At an extraordinary meeting on March 2 Bristol City Council voted in favour of a motion for "Atonement and Reparations for Bristol’s role in the Transatlantic Traffic in Enslaved Africans", becoming the first city outside London to do so. The cross-party motion passed by 47 votes to 12 and was the result of a grassroots campaign dating back many years.
Cllr Cleo Lake said in the meeting: “Reparations, as I hope was made clear in this motion, does include but goes beyond monetary compensation. The contribution of African civilisation, culture and people versus how we have been treated is one of the world’s great paradoxes". She added later: "I want to be very clear this is not about rewriting history, but rather about casting a bright light on it. Instead of clinging to comforting myths about Britain’s heritage, let’s face up to the reality of our history – let’s talk about it – and let’s learn from that to create a better future for all of us.”
Mayor Marvin Rees acknowledged the complexities in conversations around race, class and social immobility and spoke of the need for discussions around reparatory justice to be attached to real policy. He added: “I’m not just a mayor, I still experience the world as a black man and, even within this organisation, I experience the consequences of having black skin. Race does not disappear just because we want to wish it away.”
Read more here. Watch a recording of the meeting here.
In a recent article in the Independent, Noah Berlatsky comments on the speech by Donald Trump's defence lawyer Bruce Castor, one that has been universally castigated as bumbling and incompetent. Berlatsky strikingly states that: "the truth is that Castor could have stood up for two hours and made farting noises with his underarm, and his client would still be acquitted." Republican senators have already indicated that they will vote to acquit before hearing the evidence, never mind weighing up, the merits of the case. The GOP is a white identity party, committed to traditional hierarchies of race, gender, sexuality, religion, and wealth. Trump is their perfect president because he shows "that the only qualification for rule is to be white, straight, Christian, male and rich".
Ta-Nehisi Coates 2017 article "The First White President" for the Atlantic argued that Trump is "a white man who would not be president were it not for this fact" – meaning he was the president who had no qualifications, talents, accomplishments, or experience to his name other than his identity as a wealthy white man.
Berlatsky continues: "White supremacy is not actually an ideology of superiority. It’s at base an ideology of entitled inefficacy. The Trump ethos is that the most incompetent, foolish, evil white man in the country is worthy to rule simply because he is a white man." Protecting that privilege seems to matter more to Republican senators than the rights and wrongs of the January 6 Capitol invasion and Trump's role in inciting it, even though theirs were among the lives endangered.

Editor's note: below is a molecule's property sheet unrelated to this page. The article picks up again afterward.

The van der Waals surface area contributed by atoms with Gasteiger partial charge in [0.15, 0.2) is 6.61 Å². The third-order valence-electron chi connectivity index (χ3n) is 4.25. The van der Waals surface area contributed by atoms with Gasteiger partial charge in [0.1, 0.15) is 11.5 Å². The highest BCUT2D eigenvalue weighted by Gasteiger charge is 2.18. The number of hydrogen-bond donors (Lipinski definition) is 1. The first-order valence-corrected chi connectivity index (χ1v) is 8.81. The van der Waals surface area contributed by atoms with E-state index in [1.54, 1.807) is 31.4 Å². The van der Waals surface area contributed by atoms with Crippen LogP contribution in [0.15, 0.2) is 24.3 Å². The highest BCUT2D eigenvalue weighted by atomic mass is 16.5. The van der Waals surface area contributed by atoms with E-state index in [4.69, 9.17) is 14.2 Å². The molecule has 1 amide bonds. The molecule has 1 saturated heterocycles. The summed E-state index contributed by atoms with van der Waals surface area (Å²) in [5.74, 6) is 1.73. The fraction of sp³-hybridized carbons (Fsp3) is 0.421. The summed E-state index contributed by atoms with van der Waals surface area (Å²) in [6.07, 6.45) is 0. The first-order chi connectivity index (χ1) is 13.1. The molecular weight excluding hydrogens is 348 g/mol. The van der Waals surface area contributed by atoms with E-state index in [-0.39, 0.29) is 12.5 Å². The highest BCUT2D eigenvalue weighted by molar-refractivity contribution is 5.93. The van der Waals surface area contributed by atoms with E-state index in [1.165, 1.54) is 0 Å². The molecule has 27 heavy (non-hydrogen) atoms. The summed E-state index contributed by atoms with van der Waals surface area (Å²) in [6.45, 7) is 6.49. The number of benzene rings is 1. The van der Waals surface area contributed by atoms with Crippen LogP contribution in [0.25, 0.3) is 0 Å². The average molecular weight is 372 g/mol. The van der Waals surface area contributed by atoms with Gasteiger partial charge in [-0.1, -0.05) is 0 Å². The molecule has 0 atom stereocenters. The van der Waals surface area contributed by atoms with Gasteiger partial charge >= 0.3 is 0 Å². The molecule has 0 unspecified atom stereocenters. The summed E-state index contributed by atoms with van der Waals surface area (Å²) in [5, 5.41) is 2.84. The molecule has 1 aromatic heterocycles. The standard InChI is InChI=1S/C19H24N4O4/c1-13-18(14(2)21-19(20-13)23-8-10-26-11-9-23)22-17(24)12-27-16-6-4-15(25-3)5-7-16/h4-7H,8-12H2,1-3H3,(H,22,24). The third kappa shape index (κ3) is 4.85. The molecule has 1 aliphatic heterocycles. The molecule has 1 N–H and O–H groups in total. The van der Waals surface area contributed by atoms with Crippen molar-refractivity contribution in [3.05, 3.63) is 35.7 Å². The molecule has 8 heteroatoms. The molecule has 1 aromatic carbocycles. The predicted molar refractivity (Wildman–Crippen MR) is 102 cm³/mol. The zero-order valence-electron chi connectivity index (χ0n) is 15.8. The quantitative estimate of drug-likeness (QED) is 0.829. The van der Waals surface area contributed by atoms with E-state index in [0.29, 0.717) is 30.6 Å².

Read the full article here.
Manchester City Council has announced a public consultation on who should be remembered in public spaces as part of a review of statues, monuments and memorials in the city. The council says it is not looking to ‘eradicate’ some of Manchester’s past but to instead understand its ‘history, heritage, and the context around it’. Mancunian's views will be sought on the appropriateness of existing pieces of art. This will also shape policy on artworks that will be commissioned and displayed in the future.
A review of every statue in Manchester was announced days after Black Lives Matter protestors marched through cities across the UK last year. Approval has already been given for a statue of Len Johnson, a black boxer from Clayton who was denied championship bouts because of the colour of his skin.
The consultation is being supported by charity Manchester Histories. Read more here. See the consultation here.
Two major British firms have pledged to make payments to representatives of black people, as well as those of other minority ethnic backgrounds, as they seek to address their founders’ roles in the trans-Atlantic slave trade.The pub chain and brewer Greene King and the insurance market Lloyd’s of London both revealed on Wednesday evening that they would be making the reparations.
Greene King CEO Nick Mackenzie said: “It is inexcusable that one of our founders profited from slavery and argued against its abolition in the 1800s.” He added that the firm will “make a substantial investment to benefit the BAME community and support our race diversity in the business”.
Lloyd’s of London said it would “invest in positive programmes to attract, retain and develop black and minority ethnic talent”, as well as providing “financial support to charities and organisations promoting opportunity and inclusion for black and minority ethnic groups”.
Records of British slave ownership archived by researchers at University College London (UCL) show that founder members of both Greenes and Lloyds owned slaves and were compensated as part of the Government bail-out of slave owners in 1833. The slaves received nothing.
Read more here.
Twelve years after publicly endorsing a campaign to build a major memorial commemorating the victims of the transatlantic slave trade when Mayor of London, now Prime Minister Boris Johnson has been urged to provide funding to build the statue. In 2008 Johnson said it was “important that this history is never forgotten”, adding: “Hyde Park is a fitting site for a permanent memorial to the millions who lost their lives and the courageous people who fought to end the brutal transatlantic slave trade.” But no funding was forthcoming then, and the government declined to fund the Hyde Park memorial in December 2019.
Patrons of the campaign include Baroness Doreen Lawrence, Sir Keir Starmer’s race relations adviser. The campaign organisers said: “Right now, there is no major memorial in England to commemorate the victims of the transatlantic slave trade. There are millions of people who were brought over from Africa in ships and kept as slaves. Many of them built Britain, but were subjected to cruelty and forced into inhumane conditions.”
To find out more, read this article. Visit the campaign website. A new £4m fundraising campaign can be found here.